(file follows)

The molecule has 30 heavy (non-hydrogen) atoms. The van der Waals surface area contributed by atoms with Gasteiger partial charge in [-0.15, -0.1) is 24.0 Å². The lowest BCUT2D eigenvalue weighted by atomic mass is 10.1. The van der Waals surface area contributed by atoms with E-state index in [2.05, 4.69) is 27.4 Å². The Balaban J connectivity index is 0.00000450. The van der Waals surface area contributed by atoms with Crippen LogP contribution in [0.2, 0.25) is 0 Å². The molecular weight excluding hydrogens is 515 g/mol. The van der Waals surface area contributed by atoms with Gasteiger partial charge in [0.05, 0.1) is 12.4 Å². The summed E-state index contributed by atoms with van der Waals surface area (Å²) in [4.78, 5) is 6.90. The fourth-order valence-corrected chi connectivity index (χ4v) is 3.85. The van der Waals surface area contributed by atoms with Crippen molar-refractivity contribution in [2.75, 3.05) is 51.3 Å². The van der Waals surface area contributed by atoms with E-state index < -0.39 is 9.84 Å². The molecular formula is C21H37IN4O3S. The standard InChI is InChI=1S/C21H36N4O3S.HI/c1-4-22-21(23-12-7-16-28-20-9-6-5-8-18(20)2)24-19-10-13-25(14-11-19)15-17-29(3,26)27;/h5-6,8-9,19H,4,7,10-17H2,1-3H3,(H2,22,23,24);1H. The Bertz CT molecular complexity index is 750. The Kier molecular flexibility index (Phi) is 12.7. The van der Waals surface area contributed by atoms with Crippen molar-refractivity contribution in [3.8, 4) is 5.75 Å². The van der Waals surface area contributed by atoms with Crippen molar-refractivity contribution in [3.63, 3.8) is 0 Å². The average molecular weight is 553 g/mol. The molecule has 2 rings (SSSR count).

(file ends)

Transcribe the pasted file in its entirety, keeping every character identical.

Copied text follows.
The molecule has 30 heavy (non-hydrogen) atoms. The van der Waals surface area contributed by atoms with Gasteiger partial charge in [-0.15, -0.1) is 24.0 Å². The lowest BCUT2D eigenvalue weighted by atomic mass is 10.1. The van der Waals surface area contributed by atoms with E-state index in [2.05, 4.69) is 27.4 Å². The Balaban J connectivity index is 0.00000450. The van der Waals surface area contributed by atoms with Crippen LogP contribution in [0.2, 0.25) is 0 Å². The molecular weight excluding hydrogens is 515 g/mol. The van der Waals surface area contributed by atoms with Gasteiger partial charge in [0.05, 0.1) is 12.4 Å². The summed E-state index contributed by atoms with van der Waals surface area (Å²) in [4.78, 5) is 6.90. The fourth-order valence-corrected chi connectivity index (χ4v) is 3.85. The van der Waals surface area contributed by atoms with Crippen molar-refractivity contribution in [2.75, 3.05) is 51.3 Å². The van der Waals surface area contributed by atoms with E-state index < -0.39 is 9.84 Å². The molecular formula is C21H37IN4O3S. The standard InChI is InChI=1S/C21H36N4O3S.HI/c1-4-22-21(23-12-7-16-28-20-9-6-5-8-18(20)2)24-19-10-13-25(14-11-19)15-17-29(3,26)27;/h5-6,8-9,19H,4,7,10-17H2,1-3H3,(H2,22,23,24);1H. The Bertz CT molecular complexity index is 750. The Kier molecular flexibility index (Phi) is 12.7. The van der Waals surface area contributed by atoms with Crippen molar-refractivity contribution in [3.8, 4) is 5.75 Å². The van der Waals surface area contributed by atoms with Crippen molar-refractivity contribution in [3.63, 3.8) is 0 Å². The average molecular weight is 553 g/mol. The molecule has 2 rings (SSSR count).